“I am successful.” “I am a wonderful person.” “I will find love again.” There are many other similar phrases that students, the broken-hearted, and unfulfilled employees may repeat to themselves over and over again, hoping to change their lives. Self-help books and programs through the ages from Norman Vincent Peale’s The Power of Positive Thinking all the way to The Secret have encouraged people with low self-esteem to make positive self-statements or affirmations. Many therapists, counselors, and coaches suggest their clients and patients use positive affirmations to help them with issues of self-esteem, negative thinking, and pessimism. A debate now exists among researchers and psychologists regarding the efficacy of positive affirmations in relation to one’s performance and well being.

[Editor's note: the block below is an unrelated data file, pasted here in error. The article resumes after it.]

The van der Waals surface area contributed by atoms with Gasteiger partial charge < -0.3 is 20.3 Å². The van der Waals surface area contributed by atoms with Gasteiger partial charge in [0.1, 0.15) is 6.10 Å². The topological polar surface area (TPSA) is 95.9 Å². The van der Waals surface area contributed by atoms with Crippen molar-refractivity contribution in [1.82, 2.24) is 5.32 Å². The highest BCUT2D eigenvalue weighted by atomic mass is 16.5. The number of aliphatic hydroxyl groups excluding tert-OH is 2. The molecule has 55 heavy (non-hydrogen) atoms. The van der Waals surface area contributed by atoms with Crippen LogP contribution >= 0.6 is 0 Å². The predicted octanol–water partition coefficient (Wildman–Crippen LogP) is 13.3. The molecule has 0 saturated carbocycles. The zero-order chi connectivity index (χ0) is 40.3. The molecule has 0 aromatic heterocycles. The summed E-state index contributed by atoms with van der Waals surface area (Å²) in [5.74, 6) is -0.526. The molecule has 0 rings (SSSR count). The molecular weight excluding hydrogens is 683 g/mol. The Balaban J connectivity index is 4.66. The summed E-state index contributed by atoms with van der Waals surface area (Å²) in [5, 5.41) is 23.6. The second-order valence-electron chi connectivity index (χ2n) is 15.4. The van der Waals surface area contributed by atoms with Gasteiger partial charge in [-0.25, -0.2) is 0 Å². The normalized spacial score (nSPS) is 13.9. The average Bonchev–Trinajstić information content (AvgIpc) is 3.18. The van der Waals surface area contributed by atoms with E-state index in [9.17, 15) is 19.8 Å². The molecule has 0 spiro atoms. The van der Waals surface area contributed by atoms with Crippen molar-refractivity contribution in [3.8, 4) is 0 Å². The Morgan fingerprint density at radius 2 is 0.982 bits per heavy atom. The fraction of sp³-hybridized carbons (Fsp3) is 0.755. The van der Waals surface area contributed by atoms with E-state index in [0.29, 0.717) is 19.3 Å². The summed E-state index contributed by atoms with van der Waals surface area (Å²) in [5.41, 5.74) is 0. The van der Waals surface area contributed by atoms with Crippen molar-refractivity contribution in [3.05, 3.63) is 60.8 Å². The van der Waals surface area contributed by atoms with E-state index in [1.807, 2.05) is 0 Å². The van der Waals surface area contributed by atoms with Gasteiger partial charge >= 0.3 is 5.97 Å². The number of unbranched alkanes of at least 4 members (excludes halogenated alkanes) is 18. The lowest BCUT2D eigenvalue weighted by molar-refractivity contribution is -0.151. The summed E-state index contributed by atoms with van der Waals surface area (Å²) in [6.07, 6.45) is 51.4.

The Case for Positive Affirmations
Scientists have been studying the efficacy of positive affirmations and their impact on people’s health and well-being.
It has been suggested by the scientist and behavioral care providers that self-affirmation reminds people of important aspects of the self, enabling them to view events from a reasonable, considered, and rational viewpoint (Sherman DK et al, 2011). By enhancing the psychological resources of self-integrity, self-affirmation reduces defensive responses to threatening information and events, leading to positive outcomes in various areas such as psychological and physical health, education, prejudice, discrimination , and social conflicts (Sherman DK et al, 2006).